Another kid steps forward. He's got two earrings, both of which could be sold for money for food. Also, he's like thirty-five. "Hey," he greets us. He says that he always has to make excuses for why he can't buy any food when his friends go out. "A teen's entire social life revolves around food," he says. "That blows, when you don't have any money for food." I don't know what he's complaining about; surely his senior citizen discount at Denny's makes his meals quite affordable.
Thus ends our "bizarre random characters talking to camera" moment. What have we learned? First of all, half of Glenoak is starving, so it would appear that RevCam's community service efforts totally suck. Hee hee hee! Second, people only want food because it will improve their social standing or get them good grades. Third, despite being well-groomed and owning expensive clothes, hair and skin products, and jewelry, people can still be so poor that they can't afford to eat for days at a time. Fourth, processed foods make you stupid. Fifth, one of Glenoak High's students is a midget (you can briefly see him behind the girl who dropped her books), which means a Very Special Episode about accepting people's height differences is probably coming up soon. Sixth, it's all poor people's fault that they're hungry, because they could easily get some miracle food stamps that would solve all their problems if they weren't so darn proud. I find it incredible that Brenda Hampton can take something like poverty and hunger and present it in such a way that the viewer is fairly forced to draw the conclusion that if poor people were just less lazy and had better spending priorities and got rid of that pesky pride that's keeping them from taking advantage of government assistance, they'd be just fine. Look, Brenda, we all know you have a strong social conscience and want to make your viewers aware of important issues, but we'd probably all be better off if you just donated some of your enormous executive producer paycheck to a food bank instead. You're not doing poor people any favors by portraying them as lazy, whiny little idiots who are so shallow that they'd rather spend their money on keeping their daughter popular than on food. I found this show so hilariously bad that I was going to give it an A+, but I had to give it an F because the message it sends is just so, so horrible. Growing up, one of my best friends was poor. He rarely got new clothes or new shoes, and classmates made fun of him. He didn't have cable TV or videogames or air conditioning. The walls of his house, which his mom had like three mortgages on, had holes in them. But he always, always, always had food. For my friend and people like him to be portrayed like this infuriates me. But this recap is not over yet, so I must calm down in order to finish it. I will do this by thinking of things that make me smile, like the Lost Boys running up and shipping all these assholes to the deserts of Sudan so they feel real hunger.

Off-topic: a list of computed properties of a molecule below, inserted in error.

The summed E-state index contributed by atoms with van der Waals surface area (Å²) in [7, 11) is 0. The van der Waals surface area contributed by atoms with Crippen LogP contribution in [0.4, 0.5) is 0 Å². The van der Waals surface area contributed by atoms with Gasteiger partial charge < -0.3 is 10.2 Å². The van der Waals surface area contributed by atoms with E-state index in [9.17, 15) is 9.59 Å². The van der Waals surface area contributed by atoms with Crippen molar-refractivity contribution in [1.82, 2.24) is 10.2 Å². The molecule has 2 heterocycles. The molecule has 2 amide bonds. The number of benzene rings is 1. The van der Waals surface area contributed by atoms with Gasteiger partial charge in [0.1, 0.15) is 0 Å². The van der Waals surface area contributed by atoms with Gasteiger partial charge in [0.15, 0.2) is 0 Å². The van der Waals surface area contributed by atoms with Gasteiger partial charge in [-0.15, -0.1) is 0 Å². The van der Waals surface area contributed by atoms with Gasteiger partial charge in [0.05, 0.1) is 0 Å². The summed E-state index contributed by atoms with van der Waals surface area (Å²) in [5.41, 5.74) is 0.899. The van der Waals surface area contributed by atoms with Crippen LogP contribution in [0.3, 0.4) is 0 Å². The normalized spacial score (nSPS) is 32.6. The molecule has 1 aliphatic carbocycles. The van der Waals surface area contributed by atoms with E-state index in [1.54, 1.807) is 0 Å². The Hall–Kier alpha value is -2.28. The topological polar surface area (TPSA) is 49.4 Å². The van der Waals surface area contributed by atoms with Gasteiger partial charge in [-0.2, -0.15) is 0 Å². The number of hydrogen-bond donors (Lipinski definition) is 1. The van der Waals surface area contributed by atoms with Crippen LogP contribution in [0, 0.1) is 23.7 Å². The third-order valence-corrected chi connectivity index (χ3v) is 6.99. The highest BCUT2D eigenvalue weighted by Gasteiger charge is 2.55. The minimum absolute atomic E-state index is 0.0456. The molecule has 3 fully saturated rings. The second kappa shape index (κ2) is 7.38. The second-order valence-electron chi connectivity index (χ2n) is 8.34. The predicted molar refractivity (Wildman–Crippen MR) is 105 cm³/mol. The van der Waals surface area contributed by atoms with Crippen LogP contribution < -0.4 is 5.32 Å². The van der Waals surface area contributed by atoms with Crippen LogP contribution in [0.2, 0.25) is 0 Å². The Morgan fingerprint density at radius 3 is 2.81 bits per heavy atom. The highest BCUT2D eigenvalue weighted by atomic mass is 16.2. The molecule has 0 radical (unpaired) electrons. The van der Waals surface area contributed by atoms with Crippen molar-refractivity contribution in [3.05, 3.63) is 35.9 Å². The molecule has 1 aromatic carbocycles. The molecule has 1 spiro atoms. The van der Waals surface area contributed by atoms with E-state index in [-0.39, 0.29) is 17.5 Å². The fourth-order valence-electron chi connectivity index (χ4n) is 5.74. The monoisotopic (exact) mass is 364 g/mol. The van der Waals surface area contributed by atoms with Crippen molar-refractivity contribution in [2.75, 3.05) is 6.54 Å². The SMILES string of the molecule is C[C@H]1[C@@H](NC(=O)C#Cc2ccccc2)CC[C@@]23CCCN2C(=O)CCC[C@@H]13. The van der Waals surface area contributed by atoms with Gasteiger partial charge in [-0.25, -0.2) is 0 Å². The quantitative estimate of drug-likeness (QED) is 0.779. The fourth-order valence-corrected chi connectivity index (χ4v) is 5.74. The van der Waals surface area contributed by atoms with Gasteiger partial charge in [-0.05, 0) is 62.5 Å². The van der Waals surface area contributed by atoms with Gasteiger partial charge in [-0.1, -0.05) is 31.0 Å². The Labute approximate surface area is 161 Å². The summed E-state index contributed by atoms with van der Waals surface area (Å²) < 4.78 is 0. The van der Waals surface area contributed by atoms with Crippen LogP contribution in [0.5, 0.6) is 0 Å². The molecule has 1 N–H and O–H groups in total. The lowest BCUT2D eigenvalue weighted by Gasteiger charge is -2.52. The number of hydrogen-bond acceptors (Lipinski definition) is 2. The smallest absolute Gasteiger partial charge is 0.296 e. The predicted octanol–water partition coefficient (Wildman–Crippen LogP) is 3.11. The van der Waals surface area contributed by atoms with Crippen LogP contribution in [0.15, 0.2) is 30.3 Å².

Ruthie walks pasts Zoe, then turns back and tells her that she didn't say anything to Martin. Zoe rolls her eyes. Ruthie walks away. Zoe spots Martin at his locker and walks over to him. He immediately says he has to go, but Zoe has something to say first. She understands why Martin dumped her, but he doesn't know "the truth" about her because she was "too ashamed" to tell it. She opens her mouth to speak. The camera zooms in on her. The scene slowly fades out as Zoe stands there, her mouth open, saying nothing.